Aug 24, 2018
STEM subjects continue to grow in popularity, accounting for 36.2% of all A-levels entries in 2018 compared with 34.5% in 2017. This represents a growth of over a quarter since 2009 (29%).
As in previous years, it’s more often males who enter STEM subjects. In 2018, boys made up 57% of all STEM entries and continue to dominate entries in mathematics and physics. However, this year female entries have grown 3.1% for mathematics (compared to male entries rising 2.1%) and 6.9% for physics (male entries rising 2.4%), a sign that girls are starting to narrow the gap.
Although girls are underrepresented in those taking STEM A levels, they tend to outperform boys. Girls outperformed boys in physics (71.5% achieved A*-C grades compared with 69.6%), and design and technology (74.6% v. 64.1%), despite being heavily outnumbered by boys in these subjects.
Overall results (UK-wide)
- Overall pass rates (A*-E) have slightly fallen from 97.9% in 2017 to 97.6% in 2018. This is the lowest pass rate since 2010.
- The BBC has reported the proportion of young people achieving ‘the top grades’ as the highest it has been since 2012. Their reporting considers the proportion who obtained either an A or A* grade (26.4% of young people sitting A levels scored an A or A*, compared with 26.3% in 2017) and is largely driven by an increase in the proportion of A grades achieved. However, the proportion of students achieving the top grade (A*) has fallen to 8% from 8.3% last year, the lowest it has been since 2013.
- For the second year running, a higher proportion of boys obtained ‘top grades’ than their female peers. 26.6% of boys’ entries were graded with an A* or A, compared with 26.2% of girls’ entries.
The number of entries to Highers (191,951), the main qualification for university entry in Scotland, was down by 1.5% compared with last year (194,813). Higher entries in STEM subjects in 2018 declined slightly as a percentage of the total from 2017, going from 30.6% to 30.1%. A-C pass rates improved for administration and IT, biology, chemistry, computing science (greatest improvement), health and food technology and mathematics and declined for design and manufacture, engineering science and physics.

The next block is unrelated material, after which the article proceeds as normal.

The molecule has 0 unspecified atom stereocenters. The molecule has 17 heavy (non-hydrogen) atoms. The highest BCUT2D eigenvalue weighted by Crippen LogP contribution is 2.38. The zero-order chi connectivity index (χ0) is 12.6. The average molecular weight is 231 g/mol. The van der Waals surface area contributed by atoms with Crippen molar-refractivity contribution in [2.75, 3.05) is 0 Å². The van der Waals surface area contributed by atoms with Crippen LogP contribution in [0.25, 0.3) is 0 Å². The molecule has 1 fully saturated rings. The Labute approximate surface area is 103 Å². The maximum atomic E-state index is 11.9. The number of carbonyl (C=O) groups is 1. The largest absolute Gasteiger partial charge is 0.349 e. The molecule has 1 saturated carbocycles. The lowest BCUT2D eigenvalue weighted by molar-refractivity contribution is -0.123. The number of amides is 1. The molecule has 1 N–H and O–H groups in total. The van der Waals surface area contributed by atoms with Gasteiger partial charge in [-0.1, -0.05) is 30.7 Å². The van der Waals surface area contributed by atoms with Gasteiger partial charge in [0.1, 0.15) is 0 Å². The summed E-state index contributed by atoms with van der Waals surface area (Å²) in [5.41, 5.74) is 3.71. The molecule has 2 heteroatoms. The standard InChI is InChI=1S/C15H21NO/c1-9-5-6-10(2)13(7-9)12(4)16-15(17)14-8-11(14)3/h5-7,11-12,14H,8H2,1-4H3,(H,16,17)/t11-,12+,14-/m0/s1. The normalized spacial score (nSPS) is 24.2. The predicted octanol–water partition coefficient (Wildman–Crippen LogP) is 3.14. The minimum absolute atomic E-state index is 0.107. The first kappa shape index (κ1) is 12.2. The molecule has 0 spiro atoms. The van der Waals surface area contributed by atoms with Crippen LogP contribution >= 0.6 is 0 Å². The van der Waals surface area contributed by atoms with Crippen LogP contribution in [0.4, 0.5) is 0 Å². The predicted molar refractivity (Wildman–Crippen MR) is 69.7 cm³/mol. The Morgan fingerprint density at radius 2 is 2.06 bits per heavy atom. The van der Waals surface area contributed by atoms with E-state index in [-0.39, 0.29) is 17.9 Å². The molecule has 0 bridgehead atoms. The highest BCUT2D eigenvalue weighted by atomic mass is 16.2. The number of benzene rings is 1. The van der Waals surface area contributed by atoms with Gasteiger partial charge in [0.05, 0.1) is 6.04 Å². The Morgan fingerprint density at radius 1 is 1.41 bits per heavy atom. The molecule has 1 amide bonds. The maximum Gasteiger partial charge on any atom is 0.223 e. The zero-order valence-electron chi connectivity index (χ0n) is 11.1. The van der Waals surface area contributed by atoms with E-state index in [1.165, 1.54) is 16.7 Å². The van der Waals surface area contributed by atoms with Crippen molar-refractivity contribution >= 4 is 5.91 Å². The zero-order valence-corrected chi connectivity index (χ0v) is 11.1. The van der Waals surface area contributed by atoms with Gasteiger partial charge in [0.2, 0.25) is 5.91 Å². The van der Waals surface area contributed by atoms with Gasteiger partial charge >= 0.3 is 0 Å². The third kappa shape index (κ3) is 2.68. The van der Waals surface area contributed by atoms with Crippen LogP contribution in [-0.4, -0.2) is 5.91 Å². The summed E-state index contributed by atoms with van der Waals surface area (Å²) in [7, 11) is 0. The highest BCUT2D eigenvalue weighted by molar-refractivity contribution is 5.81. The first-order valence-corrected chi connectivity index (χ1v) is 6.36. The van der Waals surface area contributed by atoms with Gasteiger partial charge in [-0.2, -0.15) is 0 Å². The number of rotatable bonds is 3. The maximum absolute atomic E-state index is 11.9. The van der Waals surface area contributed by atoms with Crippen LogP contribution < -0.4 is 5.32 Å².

Overall entries in STEM-related GCSE subjects rose 6% this year compared with 2017, but there were significant differences at subject level. Biology (+23%), chemistry (+18.6%) and physics (+17.2%) saw substantial increases in entries, whilst they fell considerably in design and technology, engineering and ICT.
Due to the changes related to the introduction of the science double award, only indicative comparisons can be made in science-related GCSEs with 2017. Nevertheless, there were 17.6% more students entering the new double award relative to the combined number of entries for science and additional science (including further) in 2017. These are most likely to be the students who previously took the three sciences using the entry pattern of science, additional science and further additional Science.
Based on the 2017 figures provided by the JCQ, attainment in science has fallen just 0.7 percentage points (from 55.8% in 2017 to 55.1% in 2018), in line with expectations.
Despite the increase in the number of girls taking STEM subjects at GCSE level (1.11 million in 2018 compared with 1.05 million in 2017), female participation has not improved in terms of the share of subject entries accounted for by girls. Across STEM subjects, girls still made up 47.7% of all entries, a share similar to last year’s (48%).
Tomorrow’s Engineers has some useful guides for whichever exam courses student’s have just received marks for – Nationals, Highers, Advanced Highers, GCSEs, or AS and A Levels. The guides look at different routes, including vocational qualifications, apprenticeships and university.
Engineering is a broad subject covering a huge number of fields and there are routes in for everyone.< Back to News & Views